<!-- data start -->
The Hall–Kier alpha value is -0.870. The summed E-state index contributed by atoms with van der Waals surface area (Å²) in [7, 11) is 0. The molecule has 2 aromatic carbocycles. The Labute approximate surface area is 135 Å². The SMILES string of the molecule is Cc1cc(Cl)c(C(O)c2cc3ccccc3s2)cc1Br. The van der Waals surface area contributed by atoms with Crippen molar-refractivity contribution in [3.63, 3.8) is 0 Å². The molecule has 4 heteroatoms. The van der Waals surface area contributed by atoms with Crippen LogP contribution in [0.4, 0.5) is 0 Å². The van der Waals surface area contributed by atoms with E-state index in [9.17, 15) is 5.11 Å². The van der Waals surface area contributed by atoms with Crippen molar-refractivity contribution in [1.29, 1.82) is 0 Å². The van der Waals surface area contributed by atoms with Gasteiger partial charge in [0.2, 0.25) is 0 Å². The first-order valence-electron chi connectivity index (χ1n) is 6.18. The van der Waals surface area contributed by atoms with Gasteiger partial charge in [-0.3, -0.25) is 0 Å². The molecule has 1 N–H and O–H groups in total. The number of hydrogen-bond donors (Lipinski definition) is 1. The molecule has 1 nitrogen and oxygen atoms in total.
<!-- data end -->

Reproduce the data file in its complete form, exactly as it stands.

The Hall–Kier alpha value is -0.870. The summed E-state index contributed by atoms with van der Waals surface area (Å²) in [7, 11) is 0. The molecule has 2 aromatic carbocycles. The Labute approximate surface area is 135 Å². The SMILES string of the molecule is Cc1cc(Cl)c(C(O)c2cc3ccccc3s2)cc1Br. The van der Waals surface area contributed by atoms with Crippen molar-refractivity contribution in [3.63, 3.8) is 0 Å². The molecule has 4 heteroatoms. The van der Waals surface area contributed by atoms with Crippen LogP contribution in [0.4, 0.5) is 0 Å². The van der Waals surface area contributed by atoms with E-state index in [9.17, 15) is 5.11 Å². The van der Waals surface area contributed by atoms with Crippen molar-refractivity contribution in [1.29, 1.82) is 0 Å². The van der Waals surface area contributed by atoms with Gasteiger partial charge in [0.2, 0.25) is 0 Å². The first-order valence-electron chi connectivity index (χ1n) is 6.18. The van der Waals surface area contributed by atoms with Gasteiger partial charge in [-0.3, -0.25) is 0 Å². The molecule has 1 N–H and O–H groups in total. The number of hydrogen-bond donors (Lipinski definition) is 1. The molecule has 1 nitrogen and oxygen atoms in total.